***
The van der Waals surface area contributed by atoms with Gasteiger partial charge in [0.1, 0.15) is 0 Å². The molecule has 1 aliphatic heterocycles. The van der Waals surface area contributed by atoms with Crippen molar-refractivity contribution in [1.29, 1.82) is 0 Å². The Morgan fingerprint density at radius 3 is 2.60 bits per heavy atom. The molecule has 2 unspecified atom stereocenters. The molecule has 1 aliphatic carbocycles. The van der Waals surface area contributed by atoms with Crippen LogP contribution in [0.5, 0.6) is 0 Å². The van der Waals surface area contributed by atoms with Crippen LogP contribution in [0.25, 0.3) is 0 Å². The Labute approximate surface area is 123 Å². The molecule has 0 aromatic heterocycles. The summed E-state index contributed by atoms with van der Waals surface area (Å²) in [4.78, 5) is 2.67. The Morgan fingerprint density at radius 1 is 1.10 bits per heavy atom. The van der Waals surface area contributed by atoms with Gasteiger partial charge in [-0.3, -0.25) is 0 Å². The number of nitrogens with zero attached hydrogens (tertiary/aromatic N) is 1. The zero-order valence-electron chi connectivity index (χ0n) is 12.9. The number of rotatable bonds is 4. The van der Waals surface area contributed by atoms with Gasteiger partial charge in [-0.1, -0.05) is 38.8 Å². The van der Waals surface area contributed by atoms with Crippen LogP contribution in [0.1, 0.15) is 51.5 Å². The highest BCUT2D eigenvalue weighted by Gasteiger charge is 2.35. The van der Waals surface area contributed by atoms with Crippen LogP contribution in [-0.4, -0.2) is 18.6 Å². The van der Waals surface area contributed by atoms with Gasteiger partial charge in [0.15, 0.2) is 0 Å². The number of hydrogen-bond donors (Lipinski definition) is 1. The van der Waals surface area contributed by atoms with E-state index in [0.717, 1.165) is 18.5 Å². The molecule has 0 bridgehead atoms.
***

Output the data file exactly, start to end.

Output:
The van der Waals surface area contributed by atoms with Gasteiger partial charge in [0.1, 0.15) is 0 Å². The molecule has 1 aliphatic heterocycles. The van der Waals surface area contributed by atoms with Crippen molar-refractivity contribution in [1.29, 1.82) is 0 Å². The Morgan fingerprint density at radius 3 is 2.60 bits per heavy atom. The molecule has 2 unspecified atom stereocenters. The molecule has 1 aliphatic carbocycles. The van der Waals surface area contributed by atoms with Crippen LogP contribution in [0.5, 0.6) is 0 Å². The van der Waals surface area contributed by atoms with Crippen LogP contribution in [0.25, 0.3) is 0 Å². The Labute approximate surface area is 123 Å². The molecule has 0 aromatic heterocycles. The summed E-state index contributed by atoms with van der Waals surface area (Å²) in [4.78, 5) is 2.67. The Morgan fingerprint density at radius 1 is 1.10 bits per heavy atom. The van der Waals surface area contributed by atoms with Gasteiger partial charge in [-0.3, -0.25) is 0 Å². The number of nitrogens with zero attached hydrogens (tertiary/aromatic N) is 1. The zero-order valence-electron chi connectivity index (χ0n) is 12.9. The number of rotatable bonds is 4. The van der Waals surface area contributed by atoms with Gasteiger partial charge in [-0.1, -0.05) is 38.8 Å². The van der Waals surface area contributed by atoms with Crippen LogP contribution in [0.1, 0.15) is 51.5 Å². The highest BCUT2D eigenvalue weighted by Gasteiger charge is 2.35. The van der Waals surface area contributed by atoms with Crippen LogP contribution in [-0.4, -0.2) is 18.6 Å². The van der Waals surface area contributed by atoms with Gasteiger partial charge in [0.15, 0.2) is 0 Å². The number of hydrogen-bond donors (Lipinski definition) is 1. The van der Waals surface area contributed by atoms with E-state index in [0.717, 1.165) is 18.5 Å². The molecule has 0 bridgehead atoms.